Screening News Weekly Wrap: May 22nd, 2020

About 4 min

Screening News Weekly Wrap: May 22nd, 2020

From frivolous COVID-19 lawsuits, to keeping marijuana edibles away from kids, and even some new crazy baseball rules… our EBI Screening News Weekly Wrap has all kinds of interesting twists and turns this week.


 

Protecting Businesses from Frivolous COVID-19 Lawsuits

The attorneys general from 21 states have banded together hoping to protect local businesses from frivolous lawsuits as they try to recover from the economic devastation of COVID-19.

The group sent a letter to Senate Majority Leader Mitch McConnell, Senate Minority Leader Chuck Schumer, and Senators Lindsey Graham and Dianne Feinstein. The letter asked that the federal government create legislation that will provide a “stable, predictable legal environment” to help businesses get back on their feet.

Experts are expecting a surge in civil litigation surrounding employers' return to work efforts.

Whether an employer is accused of not providing the proper protective gear, or if an employee believes they contracted the virus because of poor safety practices – employers could face endless suits regardless of how hard they try to follow the new rules.

The goal of the attorneys general’s request is not to prevent those who are truly harmed by a careless employer from getting a settlement, but to give employers a framework to follow. If they do open and protect their employees in accordance with the guidelines, they would be protected from frivolous civil legal actions.

New Missouri Medical Marijuana Bill

The Show-Me State wants to make sure marijuana edibles are not enticing to children.

Voters in Missouri said “yes” to the sale and use of medical marijuana back in 2018, but products are still unavailable. The program was supposed to go online this spring, but COVID-19 has pushed it back, at least until sometime this summer.

Despite the delay, the state’s House of Representatives passed a bill to bar the sale of some marijuana edibles. The concern is that some of these products are in the shape of animals or fruit and might look too much like gummy snacks that children are so fond of.

The bill that passed on May 14th is extremely specific, outlawing anything molded into "the shape of a human, animal, or fruit, including realistic, artistic, caricature, or cartoon renderings." It also outlines exactly what shapes are allowed, including, but not limited to, geometric shapes like circles, squares, rectangles, and triangles. The legislation also requires that any package containing 10 milligrams of THC, or more, must be clearly marked as a marijuana product.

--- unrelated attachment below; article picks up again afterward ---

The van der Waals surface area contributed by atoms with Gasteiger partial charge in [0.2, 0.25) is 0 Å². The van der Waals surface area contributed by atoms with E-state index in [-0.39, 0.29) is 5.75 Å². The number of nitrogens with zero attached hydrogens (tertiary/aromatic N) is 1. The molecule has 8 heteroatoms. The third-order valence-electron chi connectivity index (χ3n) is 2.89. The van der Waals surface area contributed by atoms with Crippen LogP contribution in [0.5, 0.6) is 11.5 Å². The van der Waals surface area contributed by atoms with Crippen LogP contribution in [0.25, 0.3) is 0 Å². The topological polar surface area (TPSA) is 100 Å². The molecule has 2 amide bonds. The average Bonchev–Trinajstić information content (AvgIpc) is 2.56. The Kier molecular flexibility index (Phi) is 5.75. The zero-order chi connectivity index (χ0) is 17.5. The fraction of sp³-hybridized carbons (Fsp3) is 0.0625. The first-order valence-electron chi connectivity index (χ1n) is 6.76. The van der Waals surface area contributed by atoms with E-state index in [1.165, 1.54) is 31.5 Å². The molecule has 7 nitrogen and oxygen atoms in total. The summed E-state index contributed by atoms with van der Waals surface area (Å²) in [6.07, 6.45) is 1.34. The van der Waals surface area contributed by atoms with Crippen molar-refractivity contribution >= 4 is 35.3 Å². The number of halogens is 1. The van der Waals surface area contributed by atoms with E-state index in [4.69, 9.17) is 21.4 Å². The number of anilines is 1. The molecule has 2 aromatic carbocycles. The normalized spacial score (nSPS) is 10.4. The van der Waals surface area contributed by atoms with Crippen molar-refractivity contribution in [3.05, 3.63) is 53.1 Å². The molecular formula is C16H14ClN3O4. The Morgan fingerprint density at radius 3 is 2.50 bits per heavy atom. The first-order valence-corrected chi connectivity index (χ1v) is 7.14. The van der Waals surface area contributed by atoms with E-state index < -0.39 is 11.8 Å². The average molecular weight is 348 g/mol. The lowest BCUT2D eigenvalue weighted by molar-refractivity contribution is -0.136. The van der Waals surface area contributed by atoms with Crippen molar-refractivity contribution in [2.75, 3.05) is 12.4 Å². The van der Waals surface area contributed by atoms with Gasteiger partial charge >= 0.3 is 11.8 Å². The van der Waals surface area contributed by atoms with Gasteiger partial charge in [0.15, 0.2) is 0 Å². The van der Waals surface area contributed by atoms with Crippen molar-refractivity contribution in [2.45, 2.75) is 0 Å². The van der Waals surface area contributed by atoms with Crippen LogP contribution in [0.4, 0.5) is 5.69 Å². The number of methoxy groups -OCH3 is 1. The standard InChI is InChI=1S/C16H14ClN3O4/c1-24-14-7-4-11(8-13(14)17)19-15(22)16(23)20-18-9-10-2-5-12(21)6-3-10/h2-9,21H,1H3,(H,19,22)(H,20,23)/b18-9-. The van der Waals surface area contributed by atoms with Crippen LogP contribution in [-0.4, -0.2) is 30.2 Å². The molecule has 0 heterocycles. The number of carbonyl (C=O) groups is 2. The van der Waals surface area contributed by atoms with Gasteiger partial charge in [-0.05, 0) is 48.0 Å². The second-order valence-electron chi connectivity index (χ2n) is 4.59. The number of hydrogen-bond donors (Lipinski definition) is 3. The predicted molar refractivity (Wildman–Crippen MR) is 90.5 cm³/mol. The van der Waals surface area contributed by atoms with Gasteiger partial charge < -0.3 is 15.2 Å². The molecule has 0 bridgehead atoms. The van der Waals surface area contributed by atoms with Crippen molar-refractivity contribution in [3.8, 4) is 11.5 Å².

The bill also mandates that every person involved with a medical marijuana facility - from company officers to shop employees - must submit their fingerprints to the Missouri State Highway Patrol so they can be used to conduct state and federal criminal background checks.

Governor Mike Parson has not yet signed the bill into law, but he is expected to do so.

MLB Prepares to Play Ball Under New Rules

Think your workplace has changed because of COVID-19? Wait until you hear about the changes on tap for Major League Baseball.

In an effort to get America’s Pastime back on track, MLB has drafted a new Operations Manual that includes rules like no showers at the ballpark, no fighting, no spitting, and no mascots on the field.

Under the proposed plan there will be new rules for how teams travel, they must social distance in the dugouts, and high-fives and fist bumps are out of the question. Players are also prohibited from touching their faces to give signs, no one is allowed to lick their fingers, and dugout telephones will be disinfected after each use.

These are only some of proposed rules that were sent to all the teams. They were supposed to digest it and respond to the league by May 22nd.

Regardless of what players and their union think about these changes, one thing we know for sure is they will all be playing to empty ballparks when they finally return to the field.

Stay up-to-date on Employment Laws & Regulations with EBI's Screening News Network.